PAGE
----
Harger’s goldenrod

(Solidago canadensis var. hargeri)

Conservation Status


No image available

  IUCN Red List

not listed


N4N5 - Apparently Secure to Secure

SNR - Unranked


not listed

Wetland Indicator Status
  Great Plains

FACU - Facultative upland


FACU - Facultative upland

  Northcentral & Northeast

FACU - Facultative upland


Canada goldenrod (var.hargeri) is a 12 to 78 tall, though usually no more than 60 tall, erect to ascending, perennial forb that rises on 1 to 20 or more stems from long, creeping rhizomes. It often forms large, dense patches. The roots and leaves exude toxic chemicals that inhibit the growth and survival of competing species (allelopathy).

The stem is erect or ascending, finely grooved, and leafy. It is not shiny and not covered with a whitish, waxy bloom (glaucous). It is moderately hairy both above and below the middle, though it may be hairless or nearly hairless near the base.

There are no basal leaves. Stem leaves are alternate, narrowly lance-shaped, and thin. Lower to middle stem leaves are 2 to 7½ long and 3 16 to 13 16 wide. The leaf blade is distinctly 3-veined. It tapers to the base and is attached to the stem without a leaf stalk. It tapers to a point at the tip with concave sides along the tip. The upper surface is hairless or slightly rough due to the presence of short, stiff hairs. The lower surface is sometimes hairless but usually has hairs along the midrib and main veins. The margins are toothed with sharp, forward-pointing teeth. Lower to middle stem leaves are usually withered by the time the plant is in flower. Middle to upper stem leaves are similar, 13 16 to 4¾ long, and 5 16 to ½ wide, largest near the middle, becoming gradually smaller as they ascend the stem. The margins are toothed, minutely toothed, or sometimes untoothed just below the inflorescence.

The inflorescence is a pyramidal, open, many-branched, spreading cluster up to 10 across with 150 to 1300 flower heads. The flowering branches are long, hairy and strongly bent backward. The flower heads are arranged on one side of the branch.

The tiny flower heads are less than ¼ wide. They have 5 to 13 yellow ray florets, usually 10 or fewer and averaging 9. They have usually 2 to 4, occasionally 5, yellow disk florets. The whorl of bracts surrounding the base of the flower head (involucre) is 1 16 to long and yellowish in color. The corolla is 1 16 to long.




12 to 78


Flower Color


Yellow ray florets, yellow disk florets


Similar Species


Canada goldenrod (Solidago canadensis var. canadensis) stems are hairless or sparsely hairy from the middle to the base. The flower heads tend to have more ray florets, 7 to 15, and more disk florets, 3 to 6. It is found throughout the state.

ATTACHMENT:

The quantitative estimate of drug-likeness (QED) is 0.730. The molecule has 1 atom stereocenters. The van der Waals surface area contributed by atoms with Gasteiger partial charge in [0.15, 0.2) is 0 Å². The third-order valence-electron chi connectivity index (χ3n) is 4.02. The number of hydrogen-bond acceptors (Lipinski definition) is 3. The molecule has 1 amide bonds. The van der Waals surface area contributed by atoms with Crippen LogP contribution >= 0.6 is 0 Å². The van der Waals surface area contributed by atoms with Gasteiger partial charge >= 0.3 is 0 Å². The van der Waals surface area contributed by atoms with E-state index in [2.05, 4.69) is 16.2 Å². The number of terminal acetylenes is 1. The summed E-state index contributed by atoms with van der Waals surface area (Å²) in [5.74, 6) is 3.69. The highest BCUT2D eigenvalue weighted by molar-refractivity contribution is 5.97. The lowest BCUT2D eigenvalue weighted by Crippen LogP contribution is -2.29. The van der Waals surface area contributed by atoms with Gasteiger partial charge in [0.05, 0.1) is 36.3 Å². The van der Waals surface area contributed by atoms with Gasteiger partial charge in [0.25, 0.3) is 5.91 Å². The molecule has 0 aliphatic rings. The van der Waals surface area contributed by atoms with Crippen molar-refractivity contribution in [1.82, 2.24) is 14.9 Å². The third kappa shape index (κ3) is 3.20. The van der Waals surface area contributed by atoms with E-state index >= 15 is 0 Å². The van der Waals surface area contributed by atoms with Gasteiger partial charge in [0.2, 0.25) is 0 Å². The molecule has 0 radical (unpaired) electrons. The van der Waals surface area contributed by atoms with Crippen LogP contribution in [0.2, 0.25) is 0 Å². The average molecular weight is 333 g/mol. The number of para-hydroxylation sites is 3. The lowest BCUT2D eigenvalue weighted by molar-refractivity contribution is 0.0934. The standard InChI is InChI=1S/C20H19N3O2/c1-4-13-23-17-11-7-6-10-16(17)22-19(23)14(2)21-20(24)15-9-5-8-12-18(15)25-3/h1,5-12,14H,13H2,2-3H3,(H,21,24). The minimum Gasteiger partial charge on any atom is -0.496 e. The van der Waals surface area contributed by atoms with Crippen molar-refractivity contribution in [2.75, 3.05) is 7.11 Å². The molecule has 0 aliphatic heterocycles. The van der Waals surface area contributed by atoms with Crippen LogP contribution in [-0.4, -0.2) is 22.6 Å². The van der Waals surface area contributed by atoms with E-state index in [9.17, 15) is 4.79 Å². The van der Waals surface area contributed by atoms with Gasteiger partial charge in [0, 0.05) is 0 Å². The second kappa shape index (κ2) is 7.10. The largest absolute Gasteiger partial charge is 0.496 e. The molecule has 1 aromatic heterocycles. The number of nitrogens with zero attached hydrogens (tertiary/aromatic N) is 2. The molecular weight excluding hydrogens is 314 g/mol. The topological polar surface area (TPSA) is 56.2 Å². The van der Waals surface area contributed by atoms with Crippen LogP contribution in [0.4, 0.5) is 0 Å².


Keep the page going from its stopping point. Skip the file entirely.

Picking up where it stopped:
Early goldenrod (Solidago juncea) stems are hairless.

Giant goldenrod (Solidago gigantea) stems are hairless and sometimes covered with a whitish, waxy bloom.

Tall goldenrod (Solidago canadensis var. scabra) often has large insect galls on the lower and middle part of the stem. Fresh plants often have a gray-green tone from the short hairs on the leaf surfaces. The plant is usually hairy throughout. The leaves are relatively thick and firm. The involucre is longer, to 3 16 long.


Moist to dry. Prairies, fields, ditches, roadsides, and forest openings. Full to partial sun.




August to October


Pests and Diseases




Defense Mechanisms


Canada goldenrod produces chemicals that help it compete against nearby plants (allelopathy). The roots and leaves exude toxic chemicals that inhibit the growth and survival of competing plants. The effect has been documented repeatedly in the lab but is less evident in the field.




Distribution Map



3, 4, 29, 30.









  Kingdom Plantae (green algae and land plants)  
  Subkingdom Viridiplantae (green plants)  
  Infrakingdom Streptophyta (land plants and green algae)  
  Superdivision Embryophyta (land plants)  
  Division Tracheophyta (vascular plants)  
  Subdivision Spermatophytina (seed plants)  
  Class Magnoliopsida (flowering plants)  
  Superorder Asteranae  


Asterales (sunflowers, bellflowers, fanflowers, and allies)  


Asteraceae (sunflowers, daisies, asters, and allies)  
  Subfamily Asteroideae  
  Supertribe Asterodae  
  Tribe Astereae (asters and allies)  
  Subtribe Solidagininae  
  Genus Solidago (goldenrods)  
  Subgenus Pleiactila  
  Section Unilaterales  
  Subsection Triplinerviae  
  Species Solidago canadensis (Canada goldenrod)  

Subordinate Taxa








Common Names


Canada goldenrod

Canadian goldenrod

Harger’s goldenrod












The release of a chemical toxin by one plant to inhibit the growth or germination of nearby competing plants.



Modified leaves at the base of a flower stalk or flower cluster.



A collective name for all of the petals of a flower.



Pale green or bluish gray due to a whitish, powdery or waxy film, as on a plum or a grape.



A whorl of bracts beneath or surrounding a flower or flower cluster.



A horizontal, usually underground stem. It serves as a reproductive structure, producing roots below and shoots above at the nodes.

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